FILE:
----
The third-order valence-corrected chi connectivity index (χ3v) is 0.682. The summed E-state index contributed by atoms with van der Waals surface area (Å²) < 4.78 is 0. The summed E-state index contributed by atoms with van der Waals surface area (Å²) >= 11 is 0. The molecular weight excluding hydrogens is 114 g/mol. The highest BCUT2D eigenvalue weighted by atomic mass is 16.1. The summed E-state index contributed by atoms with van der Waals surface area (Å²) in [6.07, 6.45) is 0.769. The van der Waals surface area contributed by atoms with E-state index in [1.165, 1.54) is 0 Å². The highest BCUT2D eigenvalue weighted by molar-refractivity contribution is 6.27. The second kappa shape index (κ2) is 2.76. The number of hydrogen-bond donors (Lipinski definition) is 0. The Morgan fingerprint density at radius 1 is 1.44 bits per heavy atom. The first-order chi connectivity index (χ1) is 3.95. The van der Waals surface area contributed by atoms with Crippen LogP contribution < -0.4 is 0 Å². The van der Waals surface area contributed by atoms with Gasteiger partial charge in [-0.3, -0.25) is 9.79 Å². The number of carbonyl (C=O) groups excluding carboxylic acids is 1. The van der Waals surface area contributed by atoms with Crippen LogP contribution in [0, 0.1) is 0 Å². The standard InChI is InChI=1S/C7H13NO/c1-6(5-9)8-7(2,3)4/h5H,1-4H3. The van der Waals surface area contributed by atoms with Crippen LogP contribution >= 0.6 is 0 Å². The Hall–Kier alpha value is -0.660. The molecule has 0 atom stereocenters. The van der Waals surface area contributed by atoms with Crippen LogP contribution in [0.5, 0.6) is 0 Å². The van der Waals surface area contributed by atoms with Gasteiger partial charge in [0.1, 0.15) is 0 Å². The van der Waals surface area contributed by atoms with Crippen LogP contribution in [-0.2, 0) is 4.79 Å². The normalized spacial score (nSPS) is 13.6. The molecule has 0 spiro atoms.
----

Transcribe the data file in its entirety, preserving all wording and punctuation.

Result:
The third-order valence-corrected chi connectivity index (χ3v) is 0.682. The summed E-state index contributed by atoms with van der Waals surface area (Å²) < 4.78 is 0. The summed E-state index contributed by atoms with van der Waals surface area (Å²) >= 11 is 0. The molecular weight excluding hydrogens is 114 g/mol. The highest BCUT2D eigenvalue weighted by atomic mass is 16.1. The summed E-state index contributed by atoms with van der Waals surface area (Å²) in [6.07, 6.45) is 0.769. The van der Waals surface area contributed by atoms with E-state index in [1.165, 1.54) is 0 Å². The highest BCUT2D eigenvalue weighted by molar-refractivity contribution is 6.27. The second kappa shape index (κ2) is 2.76. The number of hydrogen-bond donors (Lipinski definition) is 0. The Morgan fingerprint density at radius 1 is 1.44 bits per heavy atom. The first-order chi connectivity index (χ1) is 3.95. The van der Waals surface area contributed by atoms with Crippen LogP contribution < -0.4 is 0 Å². The van der Waals surface area contributed by atoms with Gasteiger partial charge in [-0.3, -0.25) is 9.79 Å². The number of carbonyl (C=O) groups excluding carboxylic acids is 1. The van der Waals surface area contributed by atoms with Crippen LogP contribution in [0, 0.1) is 0 Å². The standard InChI is InChI=1S/C7H13NO/c1-6(5-9)8-7(2,3)4/h5H,1-4H3. The van der Waals surface area contributed by atoms with Crippen LogP contribution >= 0.6 is 0 Å². The Hall–Kier alpha value is -0.660. The molecule has 0 atom stereocenters. The van der Waals surface area contributed by atoms with Crippen LogP contribution in [0.5, 0.6) is 0 Å². The van der Waals surface area contributed by atoms with Gasteiger partial charge in [0.1, 0.15) is 0 Å². The van der Waals surface area contributed by atoms with Crippen LogP contribution in [-0.2, 0) is 4.79 Å². The normalized spacial score (nSPS) is 13.6. The molecule has 0 spiro atoms.